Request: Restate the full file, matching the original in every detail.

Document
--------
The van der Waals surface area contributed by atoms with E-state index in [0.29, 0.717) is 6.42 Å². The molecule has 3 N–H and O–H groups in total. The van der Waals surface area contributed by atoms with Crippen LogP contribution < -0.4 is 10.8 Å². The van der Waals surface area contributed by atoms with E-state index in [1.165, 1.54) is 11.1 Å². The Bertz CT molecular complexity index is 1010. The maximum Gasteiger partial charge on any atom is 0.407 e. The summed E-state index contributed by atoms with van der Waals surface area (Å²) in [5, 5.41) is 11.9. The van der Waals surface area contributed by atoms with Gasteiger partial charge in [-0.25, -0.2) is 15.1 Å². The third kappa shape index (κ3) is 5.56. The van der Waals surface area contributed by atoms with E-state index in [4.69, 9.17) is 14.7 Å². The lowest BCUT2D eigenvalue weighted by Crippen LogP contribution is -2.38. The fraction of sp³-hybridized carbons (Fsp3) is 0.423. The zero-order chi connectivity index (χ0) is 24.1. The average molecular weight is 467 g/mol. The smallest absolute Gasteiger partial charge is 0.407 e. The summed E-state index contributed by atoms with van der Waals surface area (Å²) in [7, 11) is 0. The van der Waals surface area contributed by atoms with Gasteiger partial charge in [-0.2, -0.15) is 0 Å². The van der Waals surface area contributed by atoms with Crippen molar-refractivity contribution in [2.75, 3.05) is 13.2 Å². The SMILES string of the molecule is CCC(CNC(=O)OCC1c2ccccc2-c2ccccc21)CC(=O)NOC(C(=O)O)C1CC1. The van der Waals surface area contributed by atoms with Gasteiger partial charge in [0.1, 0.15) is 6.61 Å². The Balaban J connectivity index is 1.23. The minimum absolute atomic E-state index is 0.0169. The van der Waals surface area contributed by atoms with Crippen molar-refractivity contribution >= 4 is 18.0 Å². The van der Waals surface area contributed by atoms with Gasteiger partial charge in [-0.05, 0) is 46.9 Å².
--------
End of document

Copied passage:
The van der Waals surface area contributed by atoms with E-state index in [0.29, 0.717) is 6.42 Å². The molecule has 3 N–H and O–H groups in total. The van der Waals surface area contributed by atoms with Crippen LogP contribution < -0.4 is 10.8 Å². The van der Waals surface area contributed by atoms with E-state index in [1.165, 1.54) is 11.1 Å². The Bertz CT molecular complexity index is 1010. The maximum Gasteiger partial charge on any atom is 0.407 e. The summed E-state index contributed by atoms with van der Waals surface area (Å²) in [5, 5.41) is 11.9. The van der Waals surface area contributed by atoms with Gasteiger partial charge in [-0.25, -0.2) is 15.1 Å². The third kappa shape index (κ3) is 5.56. The van der Waals surface area contributed by atoms with E-state index in [4.69, 9.17) is 14.7 Å². The lowest BCUT2D eigenvalue weighted by Crippen LogP contribution is -2.38. The fraction of sp³-hybridized carbons (Fsp3) is 0.423. The zero-order chi connectivity index (χ0) is 24.1. The average molecular weight is 467 g/mol. The smallest absolute Gasteiger partial charge is 0.407 e. The summed E-state index contributed by atoms with van der Waals surface area (Å²) in [7, 11) is 0. The van der Waals surface area contributed by atoms with Gasteiger partial charge in [-0.2, -0.15) is 0 Å². The van der Waals surface area contributed by atoms with Crippen molar-refractivity contribution in [2.75, 3.05) is 13.2 Å². The SMILES string of the molecule is CCC(CNC(=O)OCC1c2ccccc2-c2ccccc21)CC(=O)NOC(C(=O)O)C1CC1. The van der Waals surface area contributed by atoms with Gasteiger partial charge in [0.1, 0.15) is 6.61 Å². The Balaban J connectivity index is 1.23. The minimum absolute atomic E-state index is 0.0169. The van der Waals surface area contributed by atoms with Crippen molar-refractivity contribution >= 4 is 18.0 Å². The van der Waals surface area contributed by atoms with Gasteiger partial charge in [-0.05, 0) is 46.9 Å².